Once either a stock or call option position is open, you would then enter a one-cancels-other order to sell the stock or call option as soon as it hits either your stop loss price or your profit taking price. This kind of advanced order ensures that as soon as one of the sell orders is executed, the other order is cancelled.

It might sound complicated at first, but Ally Invest’s intuitive trading platform lets you manage contingent orders and advanced orders like one-cancels--- other easily and efficiently.

How bearish swing traders get into the action

Although they're usually not as orderly as an uptrend, downtrends also tend to move in a step-like or zig-zag fashion. For example, a stock could decline over the course of many days. Then it may retrace part of the loss over the next few days before turning south once more. When this behavior is repeated over time, the downtrend of the chart becomes easier to see. The move downward is the trend itself, with bear rallies or retracements being visible as the counter trend.

Caption: Retracements as part of a bearish downtrend

Bearish traders capture gains on the downside

Tactics used to take advantage of the uptrend can also be applied to trade the downtrend. Again, since it's very difficult to predict exactly how long a bear rally, or "counter trend" may last, you should enter a bearish swing trade only after it seems that the stock has continued downwards. To do this, examine the bear rally very closely. If the stock heads lower than the counter trend's previous day's low, the swing trader could enter a bearish position.

Once again, you should only enter a swing trade after you have evaluated the potential risk and reward. As with bullish swing trades, the entry point would be compared to the stop out and profit target points to analyze the potential rewards and risks of the trade. On a bearish swing trade, the stop out point is the highest price of the recent counter trend. So if the stock rose higher than this price, you would exit the trade to minimize losses. The profit target is the lowest price of the recent downtrend. So if the stock reached this price or lower, you should consider exiting at least some of the position to lock in some gains.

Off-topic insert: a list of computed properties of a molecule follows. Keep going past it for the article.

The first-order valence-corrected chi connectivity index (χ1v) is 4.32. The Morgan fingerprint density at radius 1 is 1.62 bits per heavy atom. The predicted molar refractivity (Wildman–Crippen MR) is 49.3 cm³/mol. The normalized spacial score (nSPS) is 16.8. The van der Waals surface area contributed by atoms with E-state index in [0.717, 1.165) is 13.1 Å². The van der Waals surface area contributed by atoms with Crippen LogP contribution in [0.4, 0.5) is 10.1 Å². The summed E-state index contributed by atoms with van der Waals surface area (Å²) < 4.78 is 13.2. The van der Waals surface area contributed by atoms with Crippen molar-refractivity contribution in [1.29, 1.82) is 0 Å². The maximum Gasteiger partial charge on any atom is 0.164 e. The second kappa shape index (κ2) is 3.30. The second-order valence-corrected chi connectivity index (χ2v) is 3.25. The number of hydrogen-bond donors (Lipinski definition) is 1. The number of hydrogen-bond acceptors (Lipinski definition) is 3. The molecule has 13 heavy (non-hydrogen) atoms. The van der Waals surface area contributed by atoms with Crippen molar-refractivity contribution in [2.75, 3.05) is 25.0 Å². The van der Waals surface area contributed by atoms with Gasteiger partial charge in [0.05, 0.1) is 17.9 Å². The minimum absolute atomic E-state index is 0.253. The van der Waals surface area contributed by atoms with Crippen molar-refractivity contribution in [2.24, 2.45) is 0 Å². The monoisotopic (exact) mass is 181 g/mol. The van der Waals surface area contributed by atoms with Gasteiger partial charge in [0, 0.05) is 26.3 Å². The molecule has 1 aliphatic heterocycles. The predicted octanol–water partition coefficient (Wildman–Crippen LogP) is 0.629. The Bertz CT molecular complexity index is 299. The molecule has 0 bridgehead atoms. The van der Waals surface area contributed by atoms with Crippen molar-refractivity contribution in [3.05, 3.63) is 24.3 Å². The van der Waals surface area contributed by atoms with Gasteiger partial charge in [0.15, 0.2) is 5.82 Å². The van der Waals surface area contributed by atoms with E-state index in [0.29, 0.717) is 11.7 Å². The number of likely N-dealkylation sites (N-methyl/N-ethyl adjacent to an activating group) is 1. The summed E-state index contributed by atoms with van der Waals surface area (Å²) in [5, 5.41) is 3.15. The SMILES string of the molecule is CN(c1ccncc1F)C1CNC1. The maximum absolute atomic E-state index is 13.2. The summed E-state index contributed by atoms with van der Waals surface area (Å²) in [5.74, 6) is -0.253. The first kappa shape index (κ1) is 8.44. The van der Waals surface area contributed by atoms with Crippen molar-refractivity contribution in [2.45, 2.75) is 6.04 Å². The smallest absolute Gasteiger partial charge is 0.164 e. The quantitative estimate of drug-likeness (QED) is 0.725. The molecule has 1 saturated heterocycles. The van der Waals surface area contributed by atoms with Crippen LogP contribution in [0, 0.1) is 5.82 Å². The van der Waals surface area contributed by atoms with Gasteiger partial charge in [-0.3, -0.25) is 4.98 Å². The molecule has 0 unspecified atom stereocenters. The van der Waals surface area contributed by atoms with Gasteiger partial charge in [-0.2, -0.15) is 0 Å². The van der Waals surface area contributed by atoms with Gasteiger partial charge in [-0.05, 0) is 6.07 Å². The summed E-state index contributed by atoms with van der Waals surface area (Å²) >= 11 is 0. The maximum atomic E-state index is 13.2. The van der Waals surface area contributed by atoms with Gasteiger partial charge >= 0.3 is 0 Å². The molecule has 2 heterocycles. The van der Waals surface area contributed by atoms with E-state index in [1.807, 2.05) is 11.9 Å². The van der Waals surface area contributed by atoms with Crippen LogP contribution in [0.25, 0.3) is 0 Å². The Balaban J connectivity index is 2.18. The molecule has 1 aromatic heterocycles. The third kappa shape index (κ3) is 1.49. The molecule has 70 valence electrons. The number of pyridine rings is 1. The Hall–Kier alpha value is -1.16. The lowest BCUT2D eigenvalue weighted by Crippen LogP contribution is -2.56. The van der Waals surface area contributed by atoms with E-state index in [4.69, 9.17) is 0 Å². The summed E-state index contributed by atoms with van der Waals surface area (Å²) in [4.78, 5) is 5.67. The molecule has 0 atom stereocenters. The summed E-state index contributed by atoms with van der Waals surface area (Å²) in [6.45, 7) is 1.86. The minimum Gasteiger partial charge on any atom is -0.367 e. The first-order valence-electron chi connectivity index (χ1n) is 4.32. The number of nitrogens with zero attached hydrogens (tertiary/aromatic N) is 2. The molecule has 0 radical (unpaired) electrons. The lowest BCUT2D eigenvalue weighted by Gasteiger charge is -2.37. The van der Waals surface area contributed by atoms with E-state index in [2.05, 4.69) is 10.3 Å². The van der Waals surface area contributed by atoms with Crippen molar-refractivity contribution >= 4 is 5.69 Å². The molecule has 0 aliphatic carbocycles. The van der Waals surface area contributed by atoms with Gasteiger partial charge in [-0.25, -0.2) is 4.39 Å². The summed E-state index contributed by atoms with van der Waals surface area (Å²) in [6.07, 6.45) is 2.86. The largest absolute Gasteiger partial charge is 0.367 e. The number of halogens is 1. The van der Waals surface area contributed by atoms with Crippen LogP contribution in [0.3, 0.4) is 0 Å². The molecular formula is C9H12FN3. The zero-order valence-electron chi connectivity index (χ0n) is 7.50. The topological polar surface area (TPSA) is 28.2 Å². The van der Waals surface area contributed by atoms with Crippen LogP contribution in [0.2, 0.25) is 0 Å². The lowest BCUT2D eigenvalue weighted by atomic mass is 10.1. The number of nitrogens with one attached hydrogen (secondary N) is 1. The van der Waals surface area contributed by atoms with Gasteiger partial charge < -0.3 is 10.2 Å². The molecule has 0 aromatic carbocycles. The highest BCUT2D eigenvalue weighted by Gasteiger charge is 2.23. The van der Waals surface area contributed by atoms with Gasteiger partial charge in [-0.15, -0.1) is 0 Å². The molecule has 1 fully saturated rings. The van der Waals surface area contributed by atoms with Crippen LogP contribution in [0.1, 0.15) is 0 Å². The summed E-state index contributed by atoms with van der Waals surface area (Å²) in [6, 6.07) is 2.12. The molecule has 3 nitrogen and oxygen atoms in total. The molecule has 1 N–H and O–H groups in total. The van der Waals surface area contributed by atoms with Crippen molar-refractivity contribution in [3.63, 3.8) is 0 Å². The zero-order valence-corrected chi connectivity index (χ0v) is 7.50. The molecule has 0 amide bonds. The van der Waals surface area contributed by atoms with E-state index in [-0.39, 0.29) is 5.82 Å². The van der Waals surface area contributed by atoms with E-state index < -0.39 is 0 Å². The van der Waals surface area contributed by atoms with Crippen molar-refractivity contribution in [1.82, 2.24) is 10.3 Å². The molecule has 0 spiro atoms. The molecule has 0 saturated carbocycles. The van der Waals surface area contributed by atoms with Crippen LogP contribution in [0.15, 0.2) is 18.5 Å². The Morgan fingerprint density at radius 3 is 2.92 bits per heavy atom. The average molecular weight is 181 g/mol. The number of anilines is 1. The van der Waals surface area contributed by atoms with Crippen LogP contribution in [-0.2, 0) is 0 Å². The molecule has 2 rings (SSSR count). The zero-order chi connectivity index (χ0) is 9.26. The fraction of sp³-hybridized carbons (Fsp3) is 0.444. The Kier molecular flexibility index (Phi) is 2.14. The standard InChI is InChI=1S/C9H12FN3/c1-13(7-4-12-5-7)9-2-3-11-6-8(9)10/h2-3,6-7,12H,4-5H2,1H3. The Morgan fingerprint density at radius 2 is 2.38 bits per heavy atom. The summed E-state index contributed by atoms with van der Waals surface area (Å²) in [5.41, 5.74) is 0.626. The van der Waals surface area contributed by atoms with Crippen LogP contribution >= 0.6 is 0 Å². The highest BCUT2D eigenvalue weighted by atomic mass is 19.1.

The difference between the entry point and the profit target is the targeted reward of the trade. The difference between the stop out point and the entry point is the assumed risk. It is preferred to have a reward-to-risk ratio of two-to-one or greater.

Entering your bearish swing trade

As with bullish swing trades, if the reward-to-risk ratio is acceptable, you could enter your trade using a sell-stop limit order. This would result in selling the stock short once it hits your entry point. Selling short is the process of borrowing shares from your online broker and selling them in the open market, with the intention of purchasing the shares back for less cost in the future. An alternative to short selling would be to buy an in-the-money put option. If you choose to use options, you would use a contingent order to buy the put after the stock hit the entry price.

After your trade is open, you could then place a one-cancels-other order to cover both your stop loss price and your profit taking price. If one of these trades were executed, the other order would be cancelled.

What is Fading?

Swing traders usually go with the main trend of the stock. But some traders like to go against it and trade the counter trend instead. This is known as "fading," but it has many other names: counter-trend trading, contrarian trading, and trading the fade. During an uptrend, you could take a bearish position near the swing high because you expect the stock to retrace and go back down. During a downtrend to trade the fade, you would buy shares near the swing low if you expect the stock to rebound and go back up.

Obviously, when fading, you'll want to exit the trade before the counter trend ends, and the stock resumes the main trend, whether bullish or bearish.